Women in Tech- Preaching to the converted?
I recently attended an exclusive event to support International Women’s day hosted by Google in their London offices. It was titled “Women in their digital domain.” Firstly, I was quite appreciative to have made the cut for the invite list of which there were only 100 invites or so (and to get the free swag). And I looked forward to meeting other leaders in the digital space at what promised to be a great networking event.
The session, facilitated by Google, consisted of a four-person panellist discussion featuring female leaders and entrepreneurs in the tech industry. The discussion covered a variety of subjects: from pivotal moments in each of the panellists’ careers to why there aren’t more female leaders in tech. And of course, the common question of “how to find balance as a successful working woman with a family” arose. (I’ll come back to this point later). Some great points were made about how important it is for people (not just women) to find the right type of environment in the work place, not just to do well but to thrive. Much of this comes down to a mixture of ambition, self-belief and, most importantly, preserving one’s individuality whilst still being a great team player.
A great personal anecdote from one of the panellists described an early 360 review in her career and how some of the feedback was about how she should alter her dress and handbag choices. Thank goodness she had the sense to see this as a misguided valuation of her potential and also the fortitude to get out of there- sharpish! I think most working women have experienced a similar situation (particularly in the corporate world). But, it made me realise that finding the right working environment and culture is essential to fostering the right future for myself, not only in my career but for my own personal happiness as well. I believe that learning to maintain your own integrity—and not just trying to fit into the mould— will allow you to push yourself to showcase your talents and shine. But it is important to find the right place to do this.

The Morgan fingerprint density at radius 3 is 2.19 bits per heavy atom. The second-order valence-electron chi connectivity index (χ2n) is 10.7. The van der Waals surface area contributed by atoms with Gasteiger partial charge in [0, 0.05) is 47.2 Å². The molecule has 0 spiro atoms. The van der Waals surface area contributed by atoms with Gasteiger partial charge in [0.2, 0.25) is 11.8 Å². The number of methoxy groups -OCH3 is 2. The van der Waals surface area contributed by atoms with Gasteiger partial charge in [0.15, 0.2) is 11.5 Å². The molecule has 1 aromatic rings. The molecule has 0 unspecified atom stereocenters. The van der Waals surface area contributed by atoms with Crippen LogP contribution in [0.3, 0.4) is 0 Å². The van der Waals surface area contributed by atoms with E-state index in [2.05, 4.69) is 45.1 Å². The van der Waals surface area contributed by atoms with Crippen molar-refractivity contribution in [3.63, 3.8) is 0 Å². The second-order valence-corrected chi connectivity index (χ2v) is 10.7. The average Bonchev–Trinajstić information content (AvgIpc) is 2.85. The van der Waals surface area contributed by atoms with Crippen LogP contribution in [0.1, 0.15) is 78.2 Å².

The second interesting point was from another one of the panellists who was an American-born Chinese woman, not dissimilar from myself (as an BBC-British Born Chinese). She raised the point, that she really hadn’t even thought it was such a big deal to be a successful woman in tech (“I mean why should it be?”). As part of an ethnic minority, her struggle around ethnicity proved greater than anything else. I kinda agree with this. Personally, I don’t think being a woman has really ever held me back. Nor have I necessarily felt any acute prejudice on this front. However, as a minority in the western world, I have always known that the cultural differences and value systems are different. It’s not better or worse, it just a fact I’ve lived with my whole life. So in my opinion it is less a gender issue and more about general inequality between demographics as a whole.
The last point, and probably the most interesting one, is why we even need to have these “women in leadership” conferences for a room filled with other ambitious, and outspoken female leaders. This point was raised by someone in the audience, and I’d be inclined to agree we are often preaching to the converted. You don’t hear about male leadership conferences really at all. Maybe, for many organisations it becomes a check-box exercise to say they have tried to push the female agenda forward somehow. I would have much preferred that the session had 100 people in the room, both men and women, in order to really open up the discussion and focus on actionable change, as opposed to focusing on why women are so mistreated in the workforce.
Fundamentally, the way to close and change the gender gap is to start the education process early on and to continue to push the importance of an equal working environment across the board. There will always be a reality that women will be required to take some time out of their careers if they want to have children. (I can’t see this changing until there is a biological breakthrough and men can start birthing babies). But the potential of parenthood should not hold us back, nor should it position us as less capable in anyway.
I am grateful to be a 'woman in tech' and to have made the cut for this Google event. But I'm even more thankful to be working in an agency which appreciates me for who I am and what I bring to the mix, and not just because I've got a great handbag.comments powered by Disqus